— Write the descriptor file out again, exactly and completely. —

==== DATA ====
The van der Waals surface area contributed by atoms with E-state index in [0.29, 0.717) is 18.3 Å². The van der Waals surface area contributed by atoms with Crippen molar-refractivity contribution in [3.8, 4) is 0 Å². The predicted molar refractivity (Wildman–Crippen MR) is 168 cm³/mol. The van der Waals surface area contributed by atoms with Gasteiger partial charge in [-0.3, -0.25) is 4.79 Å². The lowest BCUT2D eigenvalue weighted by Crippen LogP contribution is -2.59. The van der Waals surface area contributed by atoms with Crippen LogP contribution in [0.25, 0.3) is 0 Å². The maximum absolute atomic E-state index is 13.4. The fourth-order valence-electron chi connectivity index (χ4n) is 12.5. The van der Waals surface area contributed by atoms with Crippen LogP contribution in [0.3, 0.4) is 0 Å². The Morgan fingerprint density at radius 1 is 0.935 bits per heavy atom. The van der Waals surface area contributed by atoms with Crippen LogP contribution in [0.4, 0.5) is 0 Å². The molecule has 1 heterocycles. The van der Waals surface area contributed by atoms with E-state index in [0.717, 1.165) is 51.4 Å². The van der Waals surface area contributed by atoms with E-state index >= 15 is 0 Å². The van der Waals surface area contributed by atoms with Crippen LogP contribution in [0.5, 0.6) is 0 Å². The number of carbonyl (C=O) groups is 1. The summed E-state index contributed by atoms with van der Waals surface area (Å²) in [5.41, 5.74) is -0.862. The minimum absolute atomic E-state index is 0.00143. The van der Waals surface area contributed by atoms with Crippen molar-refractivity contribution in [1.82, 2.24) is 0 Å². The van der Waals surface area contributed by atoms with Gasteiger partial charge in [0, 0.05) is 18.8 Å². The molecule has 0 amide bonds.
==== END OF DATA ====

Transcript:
The van der Waals surface area contributed by atoms with E-state index in [0.29, 0.717) is 18.3 Å². The van der Waals surface area contributed by atoms with Crippen molar-refractivity contribution in [3.8, 4) is 0 Å². The predicted molar refractivity (Wildman–Crippen MR) is 168 cm³/mol. The van der Waals surface area contributed by atoms with Gasteiger partial charge in [-0.3, -0.25) is 4.79 Å². The lowest BCUT2D eigenvalue weighted by Crippen LogP contribution is -2.59. The van der Waals surface area contributed by atoms with Crippen LogP contribution in [0.25, 0.3) is 0 Å². The maximum absolute atomic E-state index is 13.4. The fourth-order valence-electron chi connectivity index (χ4n) is 12.5. The van der Waals surface area contributed by atoms with Crippen LogP contribution in [0.3, 0.4) is 0 Å². The Morgan fingerprint density at radius 1 is 0.935 bits per heavy atom. The van der Waals surface area contributed by atoms with Crippen LogP contribution in [0.4, 0.5) is 0 Å². The molecule has 1 heterocycles. The van der Waals surface area contributed by atoms with E-state index in [0.717, 1.165) is 51.4 Å². The van der Waals surface area contributed by atoms with E-state index >= 15 is 0 Å². The van der Waals surface area contributed by atoms with Crippen LogP contribution in [0.5, 0.6) is 0 Å². The number of carbonyl (C=O) groups is 1. The summed E-state index contributed by atoms with van der Waals surface area (Å²) in [5.41, 5.74) is -0.862. The minimum absolute atomic E-state index is 0.00143. The van der Waals surface area contributed by atoms with Crippen molar-refractivity contribution in [1.82, 2.24) is 0 Å². The van der Waals surface area contributed by atoms with Gasteiger partial charge in [0, 0.05) is 18.8 Å². The molecule has 0 amide bonds.